Mobile phone handsets are constantly being updated with added features and slicker styles. But getting your hands on a new smartphone can come with a hefty price tag, whether you buy the handset outright or are tied into a contract.
One option to keep your costs down while bagging a new handset is to choose a refurbished phone. Here we take a look at what refurbished handsets are, and dig into the pros and cons of getting one.
What is a refurbished phone?
A refurbished phone will have had a previous owner but, unlike a second-hand phone sold by an individual, it is sold by a network, manufacturer or retailer who will have repaired it, run checks and ensured that it’s a certain standard.
Refurbished phones are often placed into quality-determined grades when they are sold, so you know what quality to expect.
A refurbished handset may have been returned by a customer who changed their mind within a cooling-off period after purchase. It may also have been faulty and returned for repairs, or sold back to the company before an upgrade.
The phone will be wiped of any data from its previous owner before it’s sent to you, because of the Data Protection Act, and it should come with a warranty that protects you if any faults emerge.
What do the grades mean for refurbished phones?
To help you choose the best phone for you in a condition you expect, many sellers of refurbished phones will include a grade in the description of the handset. These tend to be:
Grade A – this should be practically like buying a new phone as the handset shouldn’t have marks or scratches. It will probably come with its original box and accessories too.
Grade B – you’ll be able to tell that this handset isn’t brand new as it might have a couple of marks or scratches. But it will be in full working order and any damage should be cosmetic only.
Grade C – handsets in this category will look obviously used but should be in full working order.
You may also see phones described as “like new”, “perfect” or “nearly perfect” which are self-explanatory.
What savings could I make?
One of your main motivators for considering a refurbished phone is probably the money it will save you, but how much could you save?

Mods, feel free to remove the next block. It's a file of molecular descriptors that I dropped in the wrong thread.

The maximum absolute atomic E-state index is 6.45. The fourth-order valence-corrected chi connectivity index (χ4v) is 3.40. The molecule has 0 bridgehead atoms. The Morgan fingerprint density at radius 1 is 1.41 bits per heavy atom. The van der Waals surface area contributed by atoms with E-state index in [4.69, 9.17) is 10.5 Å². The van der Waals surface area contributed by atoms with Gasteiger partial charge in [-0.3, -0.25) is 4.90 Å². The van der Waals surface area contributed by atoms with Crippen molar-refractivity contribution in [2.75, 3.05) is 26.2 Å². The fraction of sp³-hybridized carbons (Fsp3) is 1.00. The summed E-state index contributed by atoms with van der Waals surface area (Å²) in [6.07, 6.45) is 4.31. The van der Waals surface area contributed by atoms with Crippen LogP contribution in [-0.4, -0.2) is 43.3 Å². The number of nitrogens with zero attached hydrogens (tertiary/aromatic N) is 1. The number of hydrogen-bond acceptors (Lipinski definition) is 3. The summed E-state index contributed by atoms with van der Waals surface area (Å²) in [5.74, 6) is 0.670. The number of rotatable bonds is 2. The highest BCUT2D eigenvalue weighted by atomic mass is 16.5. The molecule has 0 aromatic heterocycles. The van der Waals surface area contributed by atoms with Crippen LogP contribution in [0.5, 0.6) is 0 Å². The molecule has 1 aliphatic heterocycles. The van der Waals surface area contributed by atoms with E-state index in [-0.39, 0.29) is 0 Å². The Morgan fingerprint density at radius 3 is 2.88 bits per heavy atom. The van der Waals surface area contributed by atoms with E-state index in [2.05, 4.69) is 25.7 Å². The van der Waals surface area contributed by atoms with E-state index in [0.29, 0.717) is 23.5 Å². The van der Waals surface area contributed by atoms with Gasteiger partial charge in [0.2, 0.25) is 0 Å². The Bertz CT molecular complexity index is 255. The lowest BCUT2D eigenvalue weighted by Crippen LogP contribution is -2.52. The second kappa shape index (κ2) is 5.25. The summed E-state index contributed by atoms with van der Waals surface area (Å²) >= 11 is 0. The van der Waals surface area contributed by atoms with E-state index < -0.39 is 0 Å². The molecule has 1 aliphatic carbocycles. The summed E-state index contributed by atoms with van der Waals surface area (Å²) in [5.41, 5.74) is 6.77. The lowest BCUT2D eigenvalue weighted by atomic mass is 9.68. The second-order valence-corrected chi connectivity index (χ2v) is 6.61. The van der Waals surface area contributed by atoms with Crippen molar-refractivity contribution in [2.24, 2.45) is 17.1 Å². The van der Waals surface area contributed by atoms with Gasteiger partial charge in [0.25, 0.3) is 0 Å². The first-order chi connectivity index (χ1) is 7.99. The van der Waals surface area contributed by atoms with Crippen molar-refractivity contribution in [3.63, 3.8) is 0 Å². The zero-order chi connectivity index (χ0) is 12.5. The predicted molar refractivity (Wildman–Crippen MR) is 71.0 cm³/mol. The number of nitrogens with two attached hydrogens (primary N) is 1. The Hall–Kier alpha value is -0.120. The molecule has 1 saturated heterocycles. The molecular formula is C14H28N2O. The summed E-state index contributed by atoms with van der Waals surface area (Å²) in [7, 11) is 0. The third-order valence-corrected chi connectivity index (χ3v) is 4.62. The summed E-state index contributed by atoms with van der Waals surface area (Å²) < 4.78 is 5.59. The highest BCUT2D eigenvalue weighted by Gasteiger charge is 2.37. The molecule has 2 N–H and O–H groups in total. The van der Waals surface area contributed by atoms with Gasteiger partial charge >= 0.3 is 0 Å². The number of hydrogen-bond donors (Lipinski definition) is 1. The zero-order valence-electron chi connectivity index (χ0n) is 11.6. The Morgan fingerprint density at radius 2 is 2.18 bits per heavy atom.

According to EE, customers could save up to £240 by buying a refurbished or “good as new” device, while on Apple’s site, at the time of writing, you could save up to £350 by buying a refurbished, rather than new, iPhone X.
What are the pros and cons of getting a refurbished phone?
If you can’t decide whether a refurbished phone is the best way to go, here are some of the pros and cons to weigh up…
a refurbished handset is likely to be significantly cheaper than buying a new one
buying a refurbished phone outright means you won’t be tied into a costly contract, while opting for one on a contract is likely to save you money when compared to a similar contract for a new phone
opting for a refurbished phone is better for the environment than buying a new one
unlike second-hand phones sold by individuals, you’ll receive a warranty with a refurbished phone – make sure you know what this is before you commit
a number of checks and tests will have been carried out on refurbished phones before they are sold, so it should be in full working order
unlike with a second-hand phone from a private seller, if you buy a refurbished phone from an online trader, you have consumer rights under the Consumer Rights Act 2015 if the phone isn’t as described.
as the phone won’t be brand new, you might not receive it in its original box or with all of the accessories the original came with.
the price is likely to be higher than that of a second-hand phone as a number of checks will have been carried out on it by the provider
the phone may show signs of wear and tear
if you like having the latest version of a handset, you may have to wait for a while after its release date to find a refurbished version.
a refurbished phone may be harder to insure than a new one.
You can search for refurbished phones on the internet and buy from the manufacturer or from the many sites that specialise in this market.
Source: Cathy Toogood - Forbes